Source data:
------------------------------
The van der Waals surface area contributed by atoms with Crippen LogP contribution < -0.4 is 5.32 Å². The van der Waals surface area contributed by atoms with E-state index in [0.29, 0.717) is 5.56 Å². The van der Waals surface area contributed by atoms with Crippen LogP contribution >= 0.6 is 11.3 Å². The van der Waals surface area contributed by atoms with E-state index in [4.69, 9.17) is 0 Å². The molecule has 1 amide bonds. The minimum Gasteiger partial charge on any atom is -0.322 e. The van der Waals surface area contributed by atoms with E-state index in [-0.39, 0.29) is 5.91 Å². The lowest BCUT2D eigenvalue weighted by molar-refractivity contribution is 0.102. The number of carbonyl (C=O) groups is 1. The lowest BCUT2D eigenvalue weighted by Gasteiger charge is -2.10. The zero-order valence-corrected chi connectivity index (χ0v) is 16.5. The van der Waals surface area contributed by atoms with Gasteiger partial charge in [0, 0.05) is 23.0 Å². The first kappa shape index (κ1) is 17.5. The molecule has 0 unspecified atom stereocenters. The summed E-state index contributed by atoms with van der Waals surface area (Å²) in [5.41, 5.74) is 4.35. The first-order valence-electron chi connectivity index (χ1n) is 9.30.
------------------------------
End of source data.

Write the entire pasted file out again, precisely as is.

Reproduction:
The van der Waals surface area contributed by atoms with Crippen LogP contribution < -0.4 is 5.32 Å². The van der Waals surface area contributed by atoms with E-state index in [0.29, 0.717) is 5.56 Å². The van der Waals surface area contributed by atoms with Crippen LogP contribution >= 0.6 is 11.3 Å². The van der Waals surface area contributed by atoms with E-state index in [4.69, 9.17) is 0 Å². The molecule has 1 amide bonds. The minimum Gasteiger partial charge on any atom is -0.322 e. The van der Waals surface area contributed by atoms with E-state index in [-0.39, 0.29) is 5.91 Å². The lowest BCUT2D eigenvalue weighted by molar-refractivity contribution is 0.102. The number of carbonyl (C=O) groups is 1. The lowest BCUT2D eigenvalue weighted by Gasteiger charge is -2.10. The zero-order valence-corrected chi connectivity index (χ0v) is 16.5. The van der Waals surface area contributed by atoms with Gasteiger partial charge in [0, 0.05) is 23.0 Å². The first kappa shape index (κ1) is 17.5. The molecule has 0 unspecified atom stereocenters. The summed E-state index contributed by atoms with van der Waals surface area (Å²) in [5.41, 5.74) is 4.35. The first-order valence-electron chi connectivity index (χ1n) is 9.30.